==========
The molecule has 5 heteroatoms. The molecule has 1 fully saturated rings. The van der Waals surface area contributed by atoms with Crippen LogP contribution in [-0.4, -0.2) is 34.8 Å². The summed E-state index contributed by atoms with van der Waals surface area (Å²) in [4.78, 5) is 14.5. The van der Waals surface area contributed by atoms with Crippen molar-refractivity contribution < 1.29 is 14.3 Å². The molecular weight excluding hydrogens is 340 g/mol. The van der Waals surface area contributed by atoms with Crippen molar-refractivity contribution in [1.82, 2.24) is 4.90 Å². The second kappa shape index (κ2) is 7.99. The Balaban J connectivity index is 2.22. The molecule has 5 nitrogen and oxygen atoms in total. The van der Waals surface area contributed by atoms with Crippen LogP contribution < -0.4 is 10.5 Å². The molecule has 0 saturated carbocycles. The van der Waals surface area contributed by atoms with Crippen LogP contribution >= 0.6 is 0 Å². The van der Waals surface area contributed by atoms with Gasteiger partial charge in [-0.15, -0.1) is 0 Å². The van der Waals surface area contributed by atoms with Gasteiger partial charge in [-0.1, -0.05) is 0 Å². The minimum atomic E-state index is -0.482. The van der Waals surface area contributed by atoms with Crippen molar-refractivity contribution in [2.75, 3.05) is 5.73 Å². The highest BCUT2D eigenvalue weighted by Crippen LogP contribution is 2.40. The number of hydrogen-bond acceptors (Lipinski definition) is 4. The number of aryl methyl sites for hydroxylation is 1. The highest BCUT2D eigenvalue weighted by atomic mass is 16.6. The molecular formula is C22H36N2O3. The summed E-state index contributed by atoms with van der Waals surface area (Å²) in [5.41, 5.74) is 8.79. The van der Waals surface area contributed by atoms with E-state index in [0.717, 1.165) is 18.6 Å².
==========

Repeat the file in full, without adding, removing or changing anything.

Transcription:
The molecule has 5 heteroatoms. The molecule has 1 fully saturated rings. The van der Waals surface area contributed by atoms with Crippen LogP contribution in [-0.4, -0.2) is 34.8 Å². The summed E-state index contributed by atoms with van der Waals surface area (Å²) in [4.78, 5) is 14.5. The van der Waals surface area contributed by atoms with Crippen molar-refractivity contribution < 1.29 is 14.3 Å². The molecular weight excluding hydrogens is 340 g/mol. The van der Waals surface area contributed by atoms with Crippen molar-refractivity contribution in [1.82, 2.24) is 4.90 Å². The second kappa shape index (κ2) is 7.99. The Balaban J connectivity index is 2.22. The molecule has 5 nitrogen and oxygen atoms in total. The van der Waals surface area contributed by atoms with Crippen LogP contribution < -0.4 is 10.5 Å². The molecule has 0 saturated carbocycles. The van der Waals surface area contributed by atoms with Crippen LogP contribution >= 0.6 is 0 Å². The van der Waals surface area contributed by atoms with Gasteiger partial charge in [-0.15, -0.1) is 0 Å². The van der Waals surface area contributed by atoms with Gasteiger partial charge in [-0.1, -0.05) is 0 Å². The minimum atomic E-state index is -0.482. The van der Waals surface area contributed by atoms with Crippen molar-refractivity contribution in [2.75, 3.05) is 5.73 Å². The highest BCUT2D eigenvalue weighted by Crippen LogP contribution is 2.40. The number of hydrogen-bond acceptors (Lipinski definition) is 4. The number of aryl methyl sites for hydroxylation is 1. The highest BCUT2D eigenvalue weighted by atomic mass is 16.6. The molecular formula is C22H36N2O3. The summed E-state index contributed by atoms with van der Waals surface area (Å²) in [5.41, 5.74) is 8.79. The van der Waals surface area contributed by atoms with E-state index in [0.717, 1.165) is 18.6 Å².